Ali represented a template for other Black athletes to follow in the realm of social justice activism. Surely, others have followed in his footsteps. Some examples include the iconic Black Power salute of Olympic medalists Tommie Smith and John Carlos at the 1968 Summer Olympics in Mexico City. Contemporaries of Ali such as Jim Brown and Arthur Ashe are known for sticking out their necks on issues of concern to them. And recent examples of protest and activism by Black athletes include the strike by the University of Missouri football team in protest of on-campus racism; statements and positions taken by tennis star Serena Williams; and open displays of solidarity with the #BlackLivesMatter movement by professional basketball and football players in connection with the killing of Black men by police. And yet, in an era of multimillion-dollar contracts that Ali’s generation could not have envisioned decades ago, the question arises as to whether many African-American athletes would be willing to make the sacrifices of individuals such as Ali, Jim Brown and others. Many present-day Black athletes live in the bubble of an affluent white world, and are rewarded based on how far they will distance themselves from their community. For all of their sizable contracts and endorsements, today’s athletes are reticent amidst their facade of power. They make millions as they generate billions for their 21st-century masters, whether the NFL, the NBA, or what have you.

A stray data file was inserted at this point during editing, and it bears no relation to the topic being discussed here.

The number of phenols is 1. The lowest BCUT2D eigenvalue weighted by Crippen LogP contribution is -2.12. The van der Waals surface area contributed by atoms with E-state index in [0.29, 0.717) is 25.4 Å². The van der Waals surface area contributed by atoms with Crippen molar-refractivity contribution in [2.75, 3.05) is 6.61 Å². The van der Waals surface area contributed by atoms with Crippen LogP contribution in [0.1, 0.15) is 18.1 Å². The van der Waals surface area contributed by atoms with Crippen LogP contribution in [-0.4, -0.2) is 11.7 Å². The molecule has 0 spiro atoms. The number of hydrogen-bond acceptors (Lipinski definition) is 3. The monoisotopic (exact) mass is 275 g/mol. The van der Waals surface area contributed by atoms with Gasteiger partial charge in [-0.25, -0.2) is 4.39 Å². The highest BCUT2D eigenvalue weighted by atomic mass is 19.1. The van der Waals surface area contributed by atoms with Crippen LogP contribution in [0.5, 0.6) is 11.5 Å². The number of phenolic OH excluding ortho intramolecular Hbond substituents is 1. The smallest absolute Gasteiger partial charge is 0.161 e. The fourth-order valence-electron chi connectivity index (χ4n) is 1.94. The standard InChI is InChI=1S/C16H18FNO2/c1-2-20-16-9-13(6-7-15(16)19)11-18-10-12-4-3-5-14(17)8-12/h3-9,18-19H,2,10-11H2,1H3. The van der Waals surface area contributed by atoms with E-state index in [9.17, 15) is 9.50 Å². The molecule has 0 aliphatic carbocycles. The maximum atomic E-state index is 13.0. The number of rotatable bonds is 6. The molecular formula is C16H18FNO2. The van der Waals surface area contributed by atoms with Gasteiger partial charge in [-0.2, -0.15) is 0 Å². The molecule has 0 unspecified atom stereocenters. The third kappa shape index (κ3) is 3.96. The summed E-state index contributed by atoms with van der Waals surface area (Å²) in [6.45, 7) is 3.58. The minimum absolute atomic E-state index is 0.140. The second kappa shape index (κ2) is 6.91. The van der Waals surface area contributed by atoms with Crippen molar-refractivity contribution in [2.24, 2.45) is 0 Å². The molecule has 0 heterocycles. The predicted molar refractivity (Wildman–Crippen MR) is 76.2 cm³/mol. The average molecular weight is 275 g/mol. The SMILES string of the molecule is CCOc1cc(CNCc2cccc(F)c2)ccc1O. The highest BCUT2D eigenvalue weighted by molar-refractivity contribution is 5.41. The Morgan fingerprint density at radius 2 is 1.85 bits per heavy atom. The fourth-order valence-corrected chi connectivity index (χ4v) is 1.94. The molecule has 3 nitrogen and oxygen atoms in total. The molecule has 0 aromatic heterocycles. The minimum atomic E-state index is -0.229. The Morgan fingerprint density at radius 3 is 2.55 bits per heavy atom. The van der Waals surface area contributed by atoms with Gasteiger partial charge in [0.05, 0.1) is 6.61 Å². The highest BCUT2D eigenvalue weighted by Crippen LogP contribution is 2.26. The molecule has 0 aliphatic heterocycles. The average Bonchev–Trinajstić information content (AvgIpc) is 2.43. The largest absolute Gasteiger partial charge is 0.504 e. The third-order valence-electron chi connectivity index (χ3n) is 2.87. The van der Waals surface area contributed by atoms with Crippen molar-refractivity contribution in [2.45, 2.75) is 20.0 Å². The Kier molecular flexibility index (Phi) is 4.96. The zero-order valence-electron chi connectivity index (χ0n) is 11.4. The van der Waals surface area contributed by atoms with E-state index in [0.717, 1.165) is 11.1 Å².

n contrast, Ali was rooted in his community and saw himself not only as an integral part of that community, but he knew he had an obligation to improve the condition of Black folks. And for that, he was willing to relinquish all of his revenue, and he did — because he was a Black man who stood upright, refusing to scratch where he did not itch.
“I am America. I am the part you won’t recognize, but get used to me. Black, confident, cocky — my name, not yours. My religion, not yours. My goals, my own. Get used to me,” Ali proclaimed.